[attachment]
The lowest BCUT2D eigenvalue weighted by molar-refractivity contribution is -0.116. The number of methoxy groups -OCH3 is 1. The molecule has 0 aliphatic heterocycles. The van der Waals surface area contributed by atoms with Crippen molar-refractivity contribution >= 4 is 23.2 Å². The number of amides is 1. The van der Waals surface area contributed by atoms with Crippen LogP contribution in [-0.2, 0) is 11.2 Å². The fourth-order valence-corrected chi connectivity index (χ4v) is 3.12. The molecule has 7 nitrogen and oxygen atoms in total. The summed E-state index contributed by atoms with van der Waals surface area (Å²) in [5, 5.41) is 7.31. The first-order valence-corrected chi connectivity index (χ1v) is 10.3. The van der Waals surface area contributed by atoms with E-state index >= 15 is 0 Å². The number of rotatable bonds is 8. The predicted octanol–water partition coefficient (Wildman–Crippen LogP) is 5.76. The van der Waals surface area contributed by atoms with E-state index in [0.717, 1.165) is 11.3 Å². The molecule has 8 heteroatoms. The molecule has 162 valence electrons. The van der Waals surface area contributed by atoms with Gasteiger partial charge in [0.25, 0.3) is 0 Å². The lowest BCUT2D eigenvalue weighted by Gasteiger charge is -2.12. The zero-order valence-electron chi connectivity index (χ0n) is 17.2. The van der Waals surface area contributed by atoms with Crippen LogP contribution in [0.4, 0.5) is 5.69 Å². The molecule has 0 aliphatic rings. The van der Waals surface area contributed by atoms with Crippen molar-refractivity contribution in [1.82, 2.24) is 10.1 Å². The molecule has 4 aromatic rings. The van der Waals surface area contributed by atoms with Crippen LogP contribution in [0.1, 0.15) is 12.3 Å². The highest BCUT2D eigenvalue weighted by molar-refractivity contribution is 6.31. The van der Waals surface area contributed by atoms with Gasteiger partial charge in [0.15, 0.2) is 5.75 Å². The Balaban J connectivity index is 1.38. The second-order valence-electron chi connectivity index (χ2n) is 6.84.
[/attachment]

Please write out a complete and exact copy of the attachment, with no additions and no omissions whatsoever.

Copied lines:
The lowest BCUT2D eigenvalue weighted by molar-refractivity contribution is -0.116. The number of methoxy groups -OCH3 is 1. The molecule has 0 aliphatic heterocycles. The van der Waals surface area contributed by atoms with Crippen molar-refractivity contribution >= 4 is 23.2 Å². The number of amides is 1. The van der Waals surface area contributed by atoms with Crippen LogP contribution in [-0.2, 0) is 11.2 Å². The fourth-order valence-corrected chi connectivity index (χ4v) is 3.12. The molecule has 7 nitrogen and oxygen atoms in total. The summed E-state index contributed by atoms with van der Waals surface area (Å²) in [5, 5.41) is 7.31. The first-order valence-corrected chi connectivity index (χ1v) is 10.3. The van der Waals surface area contributed by atoms with E-state index >= 15 is 0 Å². The number of rotatable bonds is 8. The predicted octanol–water partition coefficient (Wildman–Crippen LogP) is 5.76. The van der Waals surface area contributed by atoms with E-state index in [0.717, 1.165) is 11.3 Å². The molecule has 8 heteroatoms. The molecule has 162 valence electrons. The van der Waals surface area contributed by atoms with Gasteiger partial charge in [0.25, 0.3) is 0 Å². The lowest BCUT2D eigenvalue weighted by Gasteiger charge is -2.12. The zero-order valence-electron chi connectivity index (χ0n) is 17.2. The van der Waals surface area contributed by atoms with Crippen LogP contribution in [0.4, 0.5) is 5.69 Å². The molecule has 0 aliphatic rings. The van der Waals surface area contributed by atoms with Crippen molar-refractivity contribution in [1.82, 2.24) is 10.1 Å². The molecule has 4 aromatic rings. The van der Waals surface area contributed by atoms with Crippen LogP contribution in [0.1, 0.15) is 12.3 Å². The highest BCUT2D eigenvalue weighted by molar-refractivity contribution is 6.31. The van der Waals surface area contributed by atoms with Gasteiger partial charge in [0.15, 0.2) is 5.75 Å². The Balaban J connectivity index is 1.38. The second-order valence-electron chi connectivity index (χ2n) is 6.84.